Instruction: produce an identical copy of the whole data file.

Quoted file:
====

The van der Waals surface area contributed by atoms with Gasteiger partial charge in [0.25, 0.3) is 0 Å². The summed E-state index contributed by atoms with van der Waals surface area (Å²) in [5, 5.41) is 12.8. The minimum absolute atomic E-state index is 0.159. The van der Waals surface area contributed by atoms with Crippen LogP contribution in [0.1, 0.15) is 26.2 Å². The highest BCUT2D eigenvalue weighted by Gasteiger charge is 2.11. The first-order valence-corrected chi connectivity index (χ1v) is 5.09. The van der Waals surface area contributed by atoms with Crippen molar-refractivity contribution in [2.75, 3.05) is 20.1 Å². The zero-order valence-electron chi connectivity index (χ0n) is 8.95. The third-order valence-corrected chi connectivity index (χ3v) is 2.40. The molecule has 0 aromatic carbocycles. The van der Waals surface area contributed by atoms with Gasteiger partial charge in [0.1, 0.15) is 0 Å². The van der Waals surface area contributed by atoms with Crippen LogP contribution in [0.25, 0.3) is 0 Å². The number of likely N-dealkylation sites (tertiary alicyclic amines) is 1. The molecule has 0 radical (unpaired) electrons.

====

The van der Waals surface area contributed by atoms with Gasteiger partial charge in [0.25, 0.3) is 0 Å². The summed E-state index contributed by atoms with van der Waals surface area (Å²) in [5, 5.41) is 12.8. The minimum absolute atomic E-state index is 0.159. The van der Waals surface area contributed by atoms with Crippen LogP contribution in [0.1, 0.15) is 26.2 Å². The highest BCUT2D eigenvalue weighted by Gasteiger charge is 2.11. The first-order valence-corrected chi connectivity index (χ1v) is 5.09. The van der Waals surface area contributed by atoms with Crippen molar-refractivity contribution in [2.75, 3.05) is 20.1 Å². The zero-order valence-electron chi connectivity index (χ0n) is 8.95. The third-order valence-corrected chi connectivity index (χ3v) is 2.40. The molecule has 0 aromatic carbocycles. The van der Waals surface area contributed by atoms with Gasteiger partial charge in [0.1, 0.15) is 0 Å². The van der Waals surface area contributed by atoms with Crippen LogP contribution in [0.25, 0.3) is 0 Å². The number of likely N-dealkylation sites (tertiary alicyclic amines) is 1. The molecule has 0 radical (unpaired) electrons.